What can you do when a loved one crosses the long from being depressed to being suicidal, and what are the predominant signs of a suicidal person? Dr. Ronald R. Fieve, author of the recently published book "Bipolar Breakthrough," is here to give you the answer.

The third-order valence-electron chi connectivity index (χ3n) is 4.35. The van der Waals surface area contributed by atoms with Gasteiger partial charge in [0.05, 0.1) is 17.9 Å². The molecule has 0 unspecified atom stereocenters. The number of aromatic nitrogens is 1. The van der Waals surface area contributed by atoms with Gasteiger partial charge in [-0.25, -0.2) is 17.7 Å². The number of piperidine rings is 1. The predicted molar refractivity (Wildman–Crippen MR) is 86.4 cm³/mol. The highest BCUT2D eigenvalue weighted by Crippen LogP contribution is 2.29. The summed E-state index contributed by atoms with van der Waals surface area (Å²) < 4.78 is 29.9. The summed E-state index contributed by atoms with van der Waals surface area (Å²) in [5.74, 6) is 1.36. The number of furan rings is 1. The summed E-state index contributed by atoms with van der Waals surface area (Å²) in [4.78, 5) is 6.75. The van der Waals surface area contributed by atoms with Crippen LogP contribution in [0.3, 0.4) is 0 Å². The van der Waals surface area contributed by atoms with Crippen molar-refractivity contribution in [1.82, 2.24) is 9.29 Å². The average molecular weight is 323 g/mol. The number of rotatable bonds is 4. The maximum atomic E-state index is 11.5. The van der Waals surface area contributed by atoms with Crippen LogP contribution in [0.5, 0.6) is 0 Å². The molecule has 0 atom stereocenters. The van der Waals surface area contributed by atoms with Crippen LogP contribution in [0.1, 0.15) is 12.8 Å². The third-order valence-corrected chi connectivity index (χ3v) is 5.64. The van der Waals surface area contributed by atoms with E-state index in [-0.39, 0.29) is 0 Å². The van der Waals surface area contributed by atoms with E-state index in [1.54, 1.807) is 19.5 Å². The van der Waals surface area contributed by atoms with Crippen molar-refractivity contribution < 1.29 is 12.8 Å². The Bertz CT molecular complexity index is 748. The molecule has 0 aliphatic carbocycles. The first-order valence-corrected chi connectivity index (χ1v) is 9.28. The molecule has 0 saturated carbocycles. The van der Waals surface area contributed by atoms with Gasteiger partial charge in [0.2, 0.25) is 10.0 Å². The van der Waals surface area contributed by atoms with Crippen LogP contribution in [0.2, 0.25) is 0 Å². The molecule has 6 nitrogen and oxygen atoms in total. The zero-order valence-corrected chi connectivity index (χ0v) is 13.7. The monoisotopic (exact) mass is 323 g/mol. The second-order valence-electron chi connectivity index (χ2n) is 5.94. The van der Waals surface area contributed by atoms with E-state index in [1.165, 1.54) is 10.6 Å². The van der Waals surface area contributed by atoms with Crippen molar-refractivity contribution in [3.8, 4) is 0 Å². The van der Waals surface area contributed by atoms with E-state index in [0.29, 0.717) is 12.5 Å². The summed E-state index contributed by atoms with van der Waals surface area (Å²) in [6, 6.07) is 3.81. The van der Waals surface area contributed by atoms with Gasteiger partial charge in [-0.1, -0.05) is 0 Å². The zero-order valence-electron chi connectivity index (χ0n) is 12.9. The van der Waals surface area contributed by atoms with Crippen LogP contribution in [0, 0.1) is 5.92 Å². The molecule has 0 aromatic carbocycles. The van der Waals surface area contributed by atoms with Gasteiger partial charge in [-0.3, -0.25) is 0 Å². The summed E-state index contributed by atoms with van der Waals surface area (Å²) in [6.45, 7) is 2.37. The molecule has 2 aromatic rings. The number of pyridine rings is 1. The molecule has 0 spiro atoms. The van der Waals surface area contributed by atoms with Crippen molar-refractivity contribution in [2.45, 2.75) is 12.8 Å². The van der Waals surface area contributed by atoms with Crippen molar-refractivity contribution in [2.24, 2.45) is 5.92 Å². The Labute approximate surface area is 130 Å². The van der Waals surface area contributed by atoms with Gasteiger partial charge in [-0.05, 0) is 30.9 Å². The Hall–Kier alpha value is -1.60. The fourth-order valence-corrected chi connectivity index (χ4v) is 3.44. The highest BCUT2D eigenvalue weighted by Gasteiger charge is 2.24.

Dr. Fieve: When a person mentions suicide in a casual way, you take it seriously. You gotta ask the patient, they you're seeing on a weekly basis, have you had any self-destructive thoughts, have you had any suicidal thoughts, have you had any passive suicidal thoughts, which means like, oh I'm gonna walk across the street, and I hope a car kills me. So you gotta ask that question, and someone in the family has gotta ask that question, cuz if you don't, that means to the patient, that nobody is in touch with them. No one is really in communicating with them. Let's say the person denies the suicidal thing, they totally deny it. If you see weight loss and more withdrawal, that is next to suicide. Now when you're talking suicide to a patient, and they say well, I've had some suicidal ideas, the next question you ask is, have you got a plan? If you have a plan, we're talking getting a gun out and shooting themselves, taking an overdose of pills, or going in, and hanging themselves in the closet. That's the plan, that goes to the hospital right now, because I consider a casual mention of that, a very serious thing. If you don't, one of those times, you're gonna miss it, and they're gonna go on and do it.
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